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ENTERTAINMENT
October 10, 2010 | By Craig LaBan, Inquirer Restaurant Critic
Matt Levin isn't the first creative cook to clash with the administrative demands of being an executive chef at a luxury hotel. But for a guy who'd rather be fiddling with his sous-vide machine and working to build a better duck-fat fry, the notion of sitting in long meetings on whether or not to have a harpist in the lobby or discussing the chafing dishes for banquets was its own special form of five-diamond hotel torture. "I wasn't cooking anymore, and I wanted to be back having fun in the kitchen," Levin says, looking back on his days at Lacroix at the Rittenhouse.
ENTERTAINMENT
June 20, 2010 | By Craig LaBan, Inquirer Restaurant Critic
Contrary to my early assumptions, the chuckle-inducing name of this new Queen Village bistro - Hoof + Fin - was not the product of an English-as-second-language mistranslation. Jersey-bred co-owner Deanna Ebner insists that neither of the Argentine men in her orbit - chef and co-owner Carlos Barroz, and her husband, Lucas Manteca - can claim ownership of this too-clever twist on surf-and-turf : "That would be me. . . . " The visually minded Ebner was simply aiming for a moniker that conveyed the menu's meat-and-seafood focus, but was also campy enough for the stick-figure logo she had in mind for the window and the garage sale's worth of tchotchkes she's used to decorate the little BYOB, where a paint-by-numbers horse picture, bare Edison bulbs, butcher-block tables, and dark, varnished wood wainscoting lend the minimalist space a retro bistro feel.
FOOD
April 15, 2010
Reader: I was in San Francisco and had dinner at Incanto. The offal dishes were outstanding . . . brains and sweetbreads risotto, tuna heart, kidneys. It was also refreshing to actually see chef Chris Cosentino working the kitchen. I wish there were more places in our area that served unusual dishes such as this. CL: We definitely took a small offal hit when Ansill closed, but it was only brief. David Ansill is back and cooking his marrow out at Ladder 15. Pierre Calmels is stuffing pig's feet with foie gras at Bibou.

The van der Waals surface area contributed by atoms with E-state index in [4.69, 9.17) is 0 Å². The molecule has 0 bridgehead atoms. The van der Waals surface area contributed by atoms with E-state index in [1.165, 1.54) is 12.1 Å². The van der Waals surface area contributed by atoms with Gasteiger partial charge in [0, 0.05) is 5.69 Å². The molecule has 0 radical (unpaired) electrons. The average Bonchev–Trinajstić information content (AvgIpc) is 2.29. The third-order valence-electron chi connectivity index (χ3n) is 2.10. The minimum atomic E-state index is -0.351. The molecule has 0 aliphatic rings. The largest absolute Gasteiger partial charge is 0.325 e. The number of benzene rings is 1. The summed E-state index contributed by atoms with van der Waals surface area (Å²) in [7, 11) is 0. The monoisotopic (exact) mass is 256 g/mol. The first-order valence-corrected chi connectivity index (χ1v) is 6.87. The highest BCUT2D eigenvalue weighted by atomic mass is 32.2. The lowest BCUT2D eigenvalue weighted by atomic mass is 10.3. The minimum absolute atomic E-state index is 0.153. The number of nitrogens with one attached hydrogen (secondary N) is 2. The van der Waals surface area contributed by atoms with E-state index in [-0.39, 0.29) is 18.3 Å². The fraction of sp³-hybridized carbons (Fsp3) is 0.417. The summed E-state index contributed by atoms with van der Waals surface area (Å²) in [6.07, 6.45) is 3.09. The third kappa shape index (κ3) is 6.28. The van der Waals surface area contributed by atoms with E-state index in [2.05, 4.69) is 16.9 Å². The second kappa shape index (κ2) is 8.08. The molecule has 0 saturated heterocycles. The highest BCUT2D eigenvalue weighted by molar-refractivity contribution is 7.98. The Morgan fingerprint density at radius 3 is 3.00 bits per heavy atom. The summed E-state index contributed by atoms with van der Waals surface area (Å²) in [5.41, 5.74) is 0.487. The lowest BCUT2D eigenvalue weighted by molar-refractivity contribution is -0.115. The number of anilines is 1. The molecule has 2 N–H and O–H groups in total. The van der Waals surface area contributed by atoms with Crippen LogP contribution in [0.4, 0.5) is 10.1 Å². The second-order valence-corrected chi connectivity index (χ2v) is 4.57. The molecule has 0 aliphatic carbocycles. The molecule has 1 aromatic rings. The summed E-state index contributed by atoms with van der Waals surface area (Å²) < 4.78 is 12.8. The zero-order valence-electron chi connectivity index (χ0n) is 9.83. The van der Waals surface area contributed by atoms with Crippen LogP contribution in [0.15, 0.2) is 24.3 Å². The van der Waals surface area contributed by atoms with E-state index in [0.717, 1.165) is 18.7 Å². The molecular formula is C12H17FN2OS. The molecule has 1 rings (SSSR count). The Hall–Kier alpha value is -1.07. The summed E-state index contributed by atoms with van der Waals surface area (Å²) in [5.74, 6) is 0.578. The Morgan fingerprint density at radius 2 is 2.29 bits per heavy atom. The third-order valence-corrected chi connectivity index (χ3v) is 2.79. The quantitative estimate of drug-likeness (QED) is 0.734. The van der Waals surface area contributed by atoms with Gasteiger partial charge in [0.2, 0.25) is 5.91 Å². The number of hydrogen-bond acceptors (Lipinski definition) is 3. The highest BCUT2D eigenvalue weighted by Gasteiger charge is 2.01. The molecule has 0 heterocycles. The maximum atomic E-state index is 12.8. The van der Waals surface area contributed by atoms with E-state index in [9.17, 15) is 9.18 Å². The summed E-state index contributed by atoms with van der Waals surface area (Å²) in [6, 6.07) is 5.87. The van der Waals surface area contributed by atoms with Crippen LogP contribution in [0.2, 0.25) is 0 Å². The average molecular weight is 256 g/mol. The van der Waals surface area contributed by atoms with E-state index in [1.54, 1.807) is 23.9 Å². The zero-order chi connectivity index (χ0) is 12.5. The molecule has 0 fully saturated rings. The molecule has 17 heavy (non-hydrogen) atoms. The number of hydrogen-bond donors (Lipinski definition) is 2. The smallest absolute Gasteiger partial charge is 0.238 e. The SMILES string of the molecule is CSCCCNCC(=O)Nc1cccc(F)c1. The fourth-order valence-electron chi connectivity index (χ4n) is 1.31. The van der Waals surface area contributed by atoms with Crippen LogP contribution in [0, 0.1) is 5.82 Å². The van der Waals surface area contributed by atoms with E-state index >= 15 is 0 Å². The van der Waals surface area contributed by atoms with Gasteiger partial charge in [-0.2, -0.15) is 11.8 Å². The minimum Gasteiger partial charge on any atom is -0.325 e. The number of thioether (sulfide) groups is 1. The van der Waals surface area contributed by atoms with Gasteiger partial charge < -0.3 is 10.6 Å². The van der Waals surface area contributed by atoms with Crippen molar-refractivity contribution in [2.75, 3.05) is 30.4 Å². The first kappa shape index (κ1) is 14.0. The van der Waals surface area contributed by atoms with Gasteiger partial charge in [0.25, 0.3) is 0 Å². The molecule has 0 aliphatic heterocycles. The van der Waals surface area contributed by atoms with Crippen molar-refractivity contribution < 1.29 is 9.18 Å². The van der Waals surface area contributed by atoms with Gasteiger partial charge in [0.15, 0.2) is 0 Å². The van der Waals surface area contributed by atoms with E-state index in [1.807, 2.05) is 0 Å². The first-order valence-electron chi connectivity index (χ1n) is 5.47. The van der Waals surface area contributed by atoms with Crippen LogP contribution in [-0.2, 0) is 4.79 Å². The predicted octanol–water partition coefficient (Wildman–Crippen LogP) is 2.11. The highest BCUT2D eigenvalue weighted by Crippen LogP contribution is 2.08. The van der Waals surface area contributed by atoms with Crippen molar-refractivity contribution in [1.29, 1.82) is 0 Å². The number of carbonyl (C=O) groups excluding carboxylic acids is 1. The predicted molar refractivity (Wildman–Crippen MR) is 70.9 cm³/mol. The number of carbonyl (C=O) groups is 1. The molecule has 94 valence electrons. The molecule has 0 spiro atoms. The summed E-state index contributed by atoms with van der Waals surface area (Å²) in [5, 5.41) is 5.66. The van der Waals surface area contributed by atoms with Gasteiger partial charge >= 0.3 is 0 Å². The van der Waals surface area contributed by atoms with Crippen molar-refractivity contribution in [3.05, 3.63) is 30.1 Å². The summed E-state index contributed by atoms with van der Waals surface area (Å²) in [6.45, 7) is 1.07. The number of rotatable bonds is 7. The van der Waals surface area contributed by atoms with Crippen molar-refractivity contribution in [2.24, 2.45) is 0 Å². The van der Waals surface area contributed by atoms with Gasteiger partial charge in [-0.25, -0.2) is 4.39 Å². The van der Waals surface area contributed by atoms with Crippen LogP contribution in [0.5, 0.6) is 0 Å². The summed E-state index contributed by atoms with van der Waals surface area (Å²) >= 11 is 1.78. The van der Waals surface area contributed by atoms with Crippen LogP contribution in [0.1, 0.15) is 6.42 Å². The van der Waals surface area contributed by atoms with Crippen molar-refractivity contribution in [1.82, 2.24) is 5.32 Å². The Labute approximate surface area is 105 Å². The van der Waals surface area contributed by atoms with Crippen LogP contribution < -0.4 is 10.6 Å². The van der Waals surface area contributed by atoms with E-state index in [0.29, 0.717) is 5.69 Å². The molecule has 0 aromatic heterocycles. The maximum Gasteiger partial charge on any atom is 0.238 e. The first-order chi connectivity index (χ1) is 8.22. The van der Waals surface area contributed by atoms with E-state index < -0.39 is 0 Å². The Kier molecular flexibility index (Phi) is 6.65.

ENTERTAINMENT
August 17, 2008 | By Rick Nichols, Inquirer Columnist
This week, Rick Nichols rings the bells in place of Craig LaBan, who returns next week with a review of the Devil?s Den in S. Philadelphia. At fortress Zahav, perched aloofly (up three flights of garden steps) above the cobblestones of Old City, Michael Solomonov, at 29, is burnishing his credentials as one of the city's most thoughtful chefs. The evidence of his excellence mounts in matters large and small - in the addictively stretchy rounds of laffa, a flatbread hot from the oak-fired oven; in the cheeky sweetbreads - "They sort of have a taste of Chicken McNuggets," he offers - wrapped in crispy chicken skin; in creamy Egyptian rice stuffed into baby eggplant.
NEWS
September 16, 2007 | By Craig LaBan, Inquirer Restaurant Critic
It has been nearly two years since Alex Capasso slipped off the cooking radar. One of my favorite young chefs simply disappeared into the ether of consulting work and the seemingly endless chase that planning a chef-owned place can so often become. But after a long quest across South Jersey, where the Brasserie Perrier alum earned a stellar reputation at Max's and Misto, Capasso has come full circle to his hometown of Collingswood. And it was worth the wait. The old Collings Avenue hardware store once called Weldon's is now the home of Blackbird Dining Establishment.